Hands-on Learning With Paige Burns

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Paige Burns is the County Director and Horticulture Agent in Richmond County. She primarily covers consumer horticulture. The primary focus of her programs is highlighting production of horticulture crops or some aspect of production, such as season extension techniques. In her role she also works on a County Demonstration Farm, works closely with the Sandhills AGInnovation Center, which is a food hub serving the Sandhills region, and brings growers together for educational workshops. 

Paige Burns (left), pictured with Davon Goodwin and David Clark in a high tunnel at the Sandhills AgInnovation Center.

Paige Burns (left), pictured with Davon Goodwin and David Clark in a high tunnel at the Sandhills AgInnovation Center.

Richmond County is located in the Sandhills Region of North Carolina. Historically, this area was a vibrant horticulture crop production area, famous for peach production as well as other horticulture crops such as strawberries, melons, squash, and more. Production has declined over the past decade or so, due to labor shortages, loss of farmers, and a challenging production environment (such as the sandy soil). In addition to lower levels of production, Richmond County is facing a declining population and low-income levels.

Paige enjoys, and has found success, with implementing hands-on and experiential learning for her stakeholders. “I enjoy working on hands-on projects and bringing growers together to learn and try something new. For example, a high tunnel building workshop, a caterpillar tunnel workshop, and a blueberry workshop where people learned about blueberry production, planted blueberries and pruned bushes.”

For her stakeholders she has found face-to-face and hands-on programming to be the most effective. Paige spends a lot of her time teaching out in the field. “We did an X credit, private applicator training focusing on pest management in green beans and peas, that featured a demonstration of a mechanical green bean picker that a local group had available for farmers to use. Next week I have a sweet potato workshop and in addition to covering basic production, we’ll harvest the four different varieties I grew in the demo farm and compare the different characteristics.”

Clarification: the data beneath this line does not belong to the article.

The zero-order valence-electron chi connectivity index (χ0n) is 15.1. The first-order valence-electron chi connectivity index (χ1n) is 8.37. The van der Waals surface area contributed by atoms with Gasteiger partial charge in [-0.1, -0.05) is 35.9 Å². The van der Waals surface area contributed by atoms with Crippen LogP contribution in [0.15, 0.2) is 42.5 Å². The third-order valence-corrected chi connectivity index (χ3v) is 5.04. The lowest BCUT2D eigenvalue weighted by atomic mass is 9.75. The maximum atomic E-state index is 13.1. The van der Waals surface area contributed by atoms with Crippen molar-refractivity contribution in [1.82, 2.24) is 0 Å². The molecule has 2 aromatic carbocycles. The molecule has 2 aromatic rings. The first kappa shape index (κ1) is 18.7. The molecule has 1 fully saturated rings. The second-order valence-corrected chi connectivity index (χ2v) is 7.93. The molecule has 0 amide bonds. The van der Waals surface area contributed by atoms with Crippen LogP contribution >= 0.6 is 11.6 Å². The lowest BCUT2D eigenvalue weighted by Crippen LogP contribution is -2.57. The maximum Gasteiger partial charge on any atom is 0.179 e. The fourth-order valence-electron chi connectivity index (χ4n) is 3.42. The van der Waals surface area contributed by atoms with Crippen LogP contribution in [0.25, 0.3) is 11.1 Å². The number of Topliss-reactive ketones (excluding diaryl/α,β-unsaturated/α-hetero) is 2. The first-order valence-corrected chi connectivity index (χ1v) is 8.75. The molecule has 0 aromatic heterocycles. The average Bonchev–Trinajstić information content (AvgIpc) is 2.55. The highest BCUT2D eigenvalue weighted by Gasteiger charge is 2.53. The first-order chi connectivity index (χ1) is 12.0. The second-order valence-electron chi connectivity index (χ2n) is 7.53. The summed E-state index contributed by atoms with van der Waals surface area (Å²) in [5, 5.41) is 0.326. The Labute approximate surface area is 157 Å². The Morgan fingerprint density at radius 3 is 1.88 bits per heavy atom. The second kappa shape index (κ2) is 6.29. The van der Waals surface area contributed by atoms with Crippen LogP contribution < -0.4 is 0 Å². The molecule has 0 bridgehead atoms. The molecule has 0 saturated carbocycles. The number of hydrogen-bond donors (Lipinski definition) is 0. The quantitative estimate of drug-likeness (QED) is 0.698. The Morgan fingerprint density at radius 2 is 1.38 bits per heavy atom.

Besides being an educator, Paige plays a variety of roles. For example, Paige has been one of the main organizers of the NC Peach Growers Society Annual Meeting in January for the past decade. Most recently, she helped develop the “Richmond Fresh” produce box program. This program was developed with grant funds that had to be repurposed after a summer camp was canceled due to the Covid-19 pandemic. Being one of the early food box programs, it set the Sandhills AGInnovation Center up to engage with many other box programs that were developed. From May until July last year, she helped pack and deliver several hundred boxes per week, until additional help was hired to take my place. At this point, the SAIC has moved over 40,000 boxes to help those in need, primarily using Sandhills and North Carolina-grown crops.

An event that Paige is particularly proud of was held In September 2019. “We held an “Extension Open House” at the Sandhills AGInnovation Center in Ellerbe. It highlighted Extension’s areas of work, plus brought together some of our closest partners. It was held on a Saturday, and about 100 people attended. We had crops in the high tunnel (bok choy, fennel, beets, Swiss chard, and more), had a paper pot transplanter demonstration, cover crop demo, bottle cow (everyone loves baby animals!), BCS demo, drone demo, healthy food taste testing, youth robotics, and archery, to name just a few of the highlights. It was just a fun day, lots of people out enjoying the day and all the different things to see and do, and was a great way to highlight the broad reach of Extension programming. Everyone seemed to have a great time. I think it was an event that could easily be replicated in other counties (and they probably do!).” 

When asked about her role as a Local Food Coordinator, Paige pointed out the importance of working across program areas and geographic areas. “I think it is challenging to serve as a Local Food Coordinator if you’re living in a rural area that doesn’t have much of a “foodie” culture. Finding ways to encourage people to support local farmers – which sometimes costs more – is difficult. I think Family and Consumer Science Agents, who are often Local Food Coordinators, are a critical component to encourage more healthful and local eating in our clientele. I think local foods will likely become more of a feature of urban centers and tourist areas, such as the mountains, and as farmers become fewer in rural areas, it will be harder to access fresh local produce in some portions of the state. ” 

More information about Paige’s workshops and other work is available on the N.C. Cooperative Extension, Richmond County Center website.

Paige’s Favorite Local Food Recipe:

Fried Green Tomato Napoleon

  1. Fried green tomatoes: fry in lightly seasoned cornmeal/flour mix.
  2. Layer the tomatoes with local goat cheese; use three slices of tomato each.
  3. Sauté local figs in a little butter and maple syrup, cook until soft and juices are jammy.
  4. Spoon over tomatoes.
  5. Top with chopped Johnston Co. prosciutto and diced jalapeños.
Fried Green Tomato Napoleon